Thomas Mogford (1809-1868)
|Artist Name||Thomas Mogford (1809-1868)|
|Title||Portrait of a Hunter Horse in a landscape|
|Description||This lovely British Old Master oil painting is by noted Exeter born artist Thomas Mogford of Exeter. Painted in 1834 it is a portrait of a white hunter horse in the foreground, stood by a building with a landscape beyond. The horse and foreground are beautifully illuminated and the detail and brushwork are superb. This is a fantastic Old Master equine oil painting with the added interest of the landscape and an excellent example of Mogford's work.
Signed lower left and dated 1834.
|Medium||Oil on Canvas|
|Size||30 x 25 inches|
|Frame||Housed in an ornate gilt frame, 38 inches by 33 inches, in good condition.|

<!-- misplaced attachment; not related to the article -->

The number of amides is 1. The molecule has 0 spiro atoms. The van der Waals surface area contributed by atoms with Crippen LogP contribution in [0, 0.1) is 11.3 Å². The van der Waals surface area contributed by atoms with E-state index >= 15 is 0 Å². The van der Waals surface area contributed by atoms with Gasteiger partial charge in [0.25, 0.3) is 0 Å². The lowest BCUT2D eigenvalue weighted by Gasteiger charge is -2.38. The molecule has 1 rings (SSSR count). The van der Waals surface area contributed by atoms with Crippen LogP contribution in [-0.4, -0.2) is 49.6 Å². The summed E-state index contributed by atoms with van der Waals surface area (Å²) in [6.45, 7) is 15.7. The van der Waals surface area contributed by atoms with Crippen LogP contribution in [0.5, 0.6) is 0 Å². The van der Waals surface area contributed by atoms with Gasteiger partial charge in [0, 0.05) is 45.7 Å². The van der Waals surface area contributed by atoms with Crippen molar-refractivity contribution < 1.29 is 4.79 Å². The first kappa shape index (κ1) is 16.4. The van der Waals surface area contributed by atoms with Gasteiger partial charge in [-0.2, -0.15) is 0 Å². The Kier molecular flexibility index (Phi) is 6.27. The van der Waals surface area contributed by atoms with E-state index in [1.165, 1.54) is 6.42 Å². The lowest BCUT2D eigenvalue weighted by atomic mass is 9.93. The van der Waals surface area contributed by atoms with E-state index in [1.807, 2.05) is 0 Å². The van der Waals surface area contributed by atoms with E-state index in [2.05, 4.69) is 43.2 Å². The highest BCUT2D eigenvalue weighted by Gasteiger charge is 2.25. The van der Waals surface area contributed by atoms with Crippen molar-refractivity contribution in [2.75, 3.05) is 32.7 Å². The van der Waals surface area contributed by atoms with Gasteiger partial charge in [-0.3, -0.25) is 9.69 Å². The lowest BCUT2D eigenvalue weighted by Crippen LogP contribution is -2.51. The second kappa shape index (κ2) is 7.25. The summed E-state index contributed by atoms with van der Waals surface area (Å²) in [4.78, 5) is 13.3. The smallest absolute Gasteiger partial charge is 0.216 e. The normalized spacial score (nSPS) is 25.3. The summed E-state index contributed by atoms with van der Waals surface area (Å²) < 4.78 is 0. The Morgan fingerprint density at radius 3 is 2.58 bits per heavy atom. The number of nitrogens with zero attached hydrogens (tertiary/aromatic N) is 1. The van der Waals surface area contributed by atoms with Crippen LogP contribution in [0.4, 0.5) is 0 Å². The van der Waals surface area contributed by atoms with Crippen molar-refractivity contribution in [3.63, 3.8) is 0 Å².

|Biography||Thomas Mogford (1809-1868) was an English portrait painter and landscape painter. Mogford was born in Exeter on 1 May 1809, son of a veterinary surgeon of Northlew, Devon. He showed an early talent for drawing, as well as mechanics and chemistry, but eventually decided on painting. He studied in Exeter under John Gendall, and was articled for some years to him and to Mr Cole. At the end of his apprenticeship he married Cole's eldest daughter, and settled in Exeter. He sent three pictures to the Royal Academy of Arts in 1838, and three in 1839, including a full-length portrait of Sir Thomas Lethbridge, 2nd Baronet, with his horse and dog. About 1843 he moved to London, and subsequently exhibited at the Royal Academy portraits of the sculptor E. H. Baily, the engraver Samuel Cousins, the astronomer John Couch Adams for Cambridge University, the historian Henry Edward Napier and others. He also painted and exhibited The Sacrifice of Noah and The Loves of the Angels (Royal Academy 1846). Subsequently he moved to Guernsey, where he practised almost entirely as a landscape painter; he also founded a school of painting on the island. He occasionally revisited England and Exeter to paint portraits. Though for some years crippled by palsy through the effects of lead poisoning, he continued to paint up to the day of his death. He died in Saint Martin in Guernsey in 1868.|